The 5,000 Tacana Indians live primarily along the Beni, Tahuamanù, Abuná, Acre, and Madre de Dios rivers in the department of La Paz, Bolivia (12° to 15° S, 67° to 68° 35′ W). Many may be found in or near the towns of Ixiamas, Tumupasa, and San Buenaventura in that department. The Tacana live in tropical forests and in the foothills of the Andes. Approximately 3,500 speak the Tacana language, which belongs to the Tacanan Family and which has two dialects (Tumupasa or Maracáni and Isiama or Ydiam). Pedro Anzules Camporedondo first contacted the Tacana in 1539, and in the sixteenth century Franciscan missionaries established missions among them. When the Franciscans came, many Tacanans spoke Quechua; the missionaries supported the use of that language, with the result that in some regions Quechua has entirely replaced the Tacana language. Today, the Tacana increasingly work for cash as laborers and cattle raisers, although many are still subsistence farmers.

Traditionally, the Tacana depended primarily on foraging, especially for vegetables and fruits; most important were Brazil nuts and the fruits of palm trees, and honey and turtle eggs were also significant elements of the Tacana diet. Hunting was a group effort involving the encircling of game with people and dogs (dogs were introduced in the nineteenth century) and killing the game with bows and arrows. The Tacana use various methods in fishing. When the floods recede at the beginning of the dry season, they capture fish in the pools left by receding waters. They also shoot fish with bows and arrows and drug them with the sap of the soliman tree. Large siluroid fish are caught using a wooden double hook, the design of which is unique to South America. In addition to dogs, the Tacana raise chickens, and in the twentieth century adopted cattle and horse husbandry. The Tacana are also horticulturists whose gardens measure an average 50 by 20 meters; the gardens are scattered, and much time is spent in traveling from one to the other. They also have plantations of bananas and plantains along rivers.

Traditionally, some Tacana groups lived in dwellings averaging 18 meters by 6 meters and housing up to twenty families, although they slept in small huts that were designed to exclude mosquitoes and vampire bats. Other groups lived behind simple windbreaks constructed of a row of large leaves. Some groups used no furniture and slept on the ground, whereas others used pieces of bark as beds.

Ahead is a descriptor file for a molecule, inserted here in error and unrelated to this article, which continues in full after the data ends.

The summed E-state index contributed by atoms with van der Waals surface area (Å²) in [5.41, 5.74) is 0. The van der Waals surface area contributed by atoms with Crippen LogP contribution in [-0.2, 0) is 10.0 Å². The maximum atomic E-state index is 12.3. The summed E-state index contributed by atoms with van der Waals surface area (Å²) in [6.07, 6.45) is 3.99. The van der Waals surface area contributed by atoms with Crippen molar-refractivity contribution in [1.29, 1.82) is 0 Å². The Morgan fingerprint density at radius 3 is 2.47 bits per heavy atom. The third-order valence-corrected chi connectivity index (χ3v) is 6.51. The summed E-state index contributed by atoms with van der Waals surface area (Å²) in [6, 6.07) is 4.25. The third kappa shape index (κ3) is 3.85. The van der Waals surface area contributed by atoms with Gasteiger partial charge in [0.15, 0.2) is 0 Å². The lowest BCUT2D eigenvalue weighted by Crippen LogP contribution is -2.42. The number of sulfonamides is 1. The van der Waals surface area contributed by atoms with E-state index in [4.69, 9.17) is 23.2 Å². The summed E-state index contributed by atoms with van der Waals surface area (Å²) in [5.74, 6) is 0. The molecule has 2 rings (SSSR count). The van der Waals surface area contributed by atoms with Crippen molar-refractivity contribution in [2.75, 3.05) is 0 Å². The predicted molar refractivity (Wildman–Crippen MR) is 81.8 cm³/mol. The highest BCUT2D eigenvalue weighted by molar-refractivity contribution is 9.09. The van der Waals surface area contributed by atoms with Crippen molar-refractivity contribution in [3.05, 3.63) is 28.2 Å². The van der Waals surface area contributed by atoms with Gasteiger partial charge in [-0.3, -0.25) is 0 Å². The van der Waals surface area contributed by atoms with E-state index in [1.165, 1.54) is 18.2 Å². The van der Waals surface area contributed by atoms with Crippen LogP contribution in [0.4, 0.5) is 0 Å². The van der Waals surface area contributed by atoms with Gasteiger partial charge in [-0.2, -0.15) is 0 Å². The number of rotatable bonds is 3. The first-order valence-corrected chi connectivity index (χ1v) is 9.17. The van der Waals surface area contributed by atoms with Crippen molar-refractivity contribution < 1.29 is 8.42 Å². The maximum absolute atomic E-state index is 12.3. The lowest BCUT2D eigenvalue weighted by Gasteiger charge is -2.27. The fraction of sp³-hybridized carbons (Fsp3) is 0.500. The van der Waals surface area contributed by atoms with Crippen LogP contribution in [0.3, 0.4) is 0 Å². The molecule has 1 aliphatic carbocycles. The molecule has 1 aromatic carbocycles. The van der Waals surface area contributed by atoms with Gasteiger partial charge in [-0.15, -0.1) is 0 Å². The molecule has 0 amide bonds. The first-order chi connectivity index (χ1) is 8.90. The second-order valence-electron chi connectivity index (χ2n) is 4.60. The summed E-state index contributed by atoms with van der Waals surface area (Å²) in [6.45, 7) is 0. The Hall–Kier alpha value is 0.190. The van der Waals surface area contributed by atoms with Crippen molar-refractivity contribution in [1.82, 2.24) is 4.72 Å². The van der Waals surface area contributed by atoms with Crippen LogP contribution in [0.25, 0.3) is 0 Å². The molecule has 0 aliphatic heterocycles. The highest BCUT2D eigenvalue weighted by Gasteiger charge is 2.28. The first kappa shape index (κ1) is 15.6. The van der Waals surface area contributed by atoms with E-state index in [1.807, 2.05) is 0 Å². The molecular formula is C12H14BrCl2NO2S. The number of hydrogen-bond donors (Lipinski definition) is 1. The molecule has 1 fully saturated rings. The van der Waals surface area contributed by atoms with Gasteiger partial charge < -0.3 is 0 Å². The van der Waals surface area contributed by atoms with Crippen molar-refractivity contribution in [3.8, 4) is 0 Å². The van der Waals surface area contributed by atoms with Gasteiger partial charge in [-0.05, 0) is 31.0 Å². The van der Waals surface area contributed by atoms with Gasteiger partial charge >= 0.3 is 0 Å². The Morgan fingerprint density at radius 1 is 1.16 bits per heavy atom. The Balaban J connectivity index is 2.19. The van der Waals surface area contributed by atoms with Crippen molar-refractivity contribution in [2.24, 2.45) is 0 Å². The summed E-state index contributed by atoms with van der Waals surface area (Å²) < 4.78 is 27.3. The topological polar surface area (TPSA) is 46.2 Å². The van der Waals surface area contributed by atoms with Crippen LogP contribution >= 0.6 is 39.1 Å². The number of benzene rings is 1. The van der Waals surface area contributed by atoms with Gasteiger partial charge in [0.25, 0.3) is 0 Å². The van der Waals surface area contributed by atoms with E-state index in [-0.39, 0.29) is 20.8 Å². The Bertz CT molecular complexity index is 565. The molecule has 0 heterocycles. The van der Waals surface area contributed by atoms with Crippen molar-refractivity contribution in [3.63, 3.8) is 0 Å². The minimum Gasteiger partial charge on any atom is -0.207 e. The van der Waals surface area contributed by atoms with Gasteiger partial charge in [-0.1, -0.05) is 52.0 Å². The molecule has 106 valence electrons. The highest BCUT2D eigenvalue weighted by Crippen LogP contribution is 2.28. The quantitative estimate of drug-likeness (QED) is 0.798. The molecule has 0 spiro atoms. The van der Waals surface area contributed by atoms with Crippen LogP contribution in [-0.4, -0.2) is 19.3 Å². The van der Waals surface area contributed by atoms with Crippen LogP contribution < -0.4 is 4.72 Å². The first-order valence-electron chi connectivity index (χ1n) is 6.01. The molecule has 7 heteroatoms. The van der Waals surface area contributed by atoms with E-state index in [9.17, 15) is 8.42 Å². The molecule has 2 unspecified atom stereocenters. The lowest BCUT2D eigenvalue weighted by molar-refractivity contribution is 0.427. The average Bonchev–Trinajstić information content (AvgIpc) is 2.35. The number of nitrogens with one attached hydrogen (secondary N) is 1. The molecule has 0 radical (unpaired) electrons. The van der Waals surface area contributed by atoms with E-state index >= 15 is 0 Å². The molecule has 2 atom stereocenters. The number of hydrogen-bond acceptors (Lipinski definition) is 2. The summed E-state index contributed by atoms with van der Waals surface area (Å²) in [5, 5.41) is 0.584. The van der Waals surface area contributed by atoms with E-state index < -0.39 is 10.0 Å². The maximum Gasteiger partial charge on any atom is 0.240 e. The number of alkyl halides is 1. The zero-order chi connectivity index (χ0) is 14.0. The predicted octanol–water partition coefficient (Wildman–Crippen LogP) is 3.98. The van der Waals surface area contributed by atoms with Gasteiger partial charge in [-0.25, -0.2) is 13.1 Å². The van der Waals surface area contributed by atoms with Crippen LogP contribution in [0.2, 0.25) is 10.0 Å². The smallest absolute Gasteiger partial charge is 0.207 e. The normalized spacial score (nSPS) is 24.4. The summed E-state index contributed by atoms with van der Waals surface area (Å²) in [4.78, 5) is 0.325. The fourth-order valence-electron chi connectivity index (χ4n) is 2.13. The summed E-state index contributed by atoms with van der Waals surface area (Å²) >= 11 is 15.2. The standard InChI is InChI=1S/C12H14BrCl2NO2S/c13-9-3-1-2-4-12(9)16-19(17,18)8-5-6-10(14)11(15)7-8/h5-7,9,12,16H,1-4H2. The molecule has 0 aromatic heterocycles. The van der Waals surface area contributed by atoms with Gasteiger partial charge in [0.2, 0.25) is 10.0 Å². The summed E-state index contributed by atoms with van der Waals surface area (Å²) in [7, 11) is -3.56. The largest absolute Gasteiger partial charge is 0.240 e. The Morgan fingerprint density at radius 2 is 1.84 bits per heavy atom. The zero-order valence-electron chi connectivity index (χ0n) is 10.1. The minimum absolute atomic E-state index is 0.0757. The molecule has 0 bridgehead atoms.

The Tacana are divided into exogamous patrilineal descent groups. A chief gains his position by virtue of personality, having a large a family and being the son of the former chief. Sometimes a group splits if the new chief's brother wishes to be chief himself. A chief's followers must work for him.

Children marry at the age of 9 or 10, but marriage is not consummated until after puberty. Women deliver their children in the forest, and men observe the couvade. Marriages are very easily ended.

The Tacana play a ball game in which they hit the ball with their bellies, which they protect with belts of bark.

Among some Tacana groups, funerals begin even before the subject of the funeral has died. Some groups bury their dead in their huts, others in the bush with their possessions. Among one Tacana group, the ghost of the deceased is prevented from returning by moving the door of his or her house.


Alvarez, José (1941). "Mitología, tradiciones y creencias religiosas de los salvajes huarayos." Congreso Internacional de Americanistas . Session 27, Lima 1939, 2:153-161.

Frobenius-Expedition nach Bolivien (1952-1954) (1961). Die Tacana: Ergebnisse der Frobenius-Expedition nach Bolivien 1952 bis 1954 / Veröffentlich des Frobenius-lnstitutes an der Johann Wolfgang Goethe-Universität, Frankfurt am Main. Stuttgart: W. Kohlhammer.

Nordenskiöld, Erland (1905). "Beiträge zur Kenntnis eininger Indianerstämme des Rio Madre de Diosgebietes." Ymer 25:265-312.

Ottaviano, John (1980). Notas sobre la cultura Tacana. Riberaita: Instituto Lingüístico de Verano.

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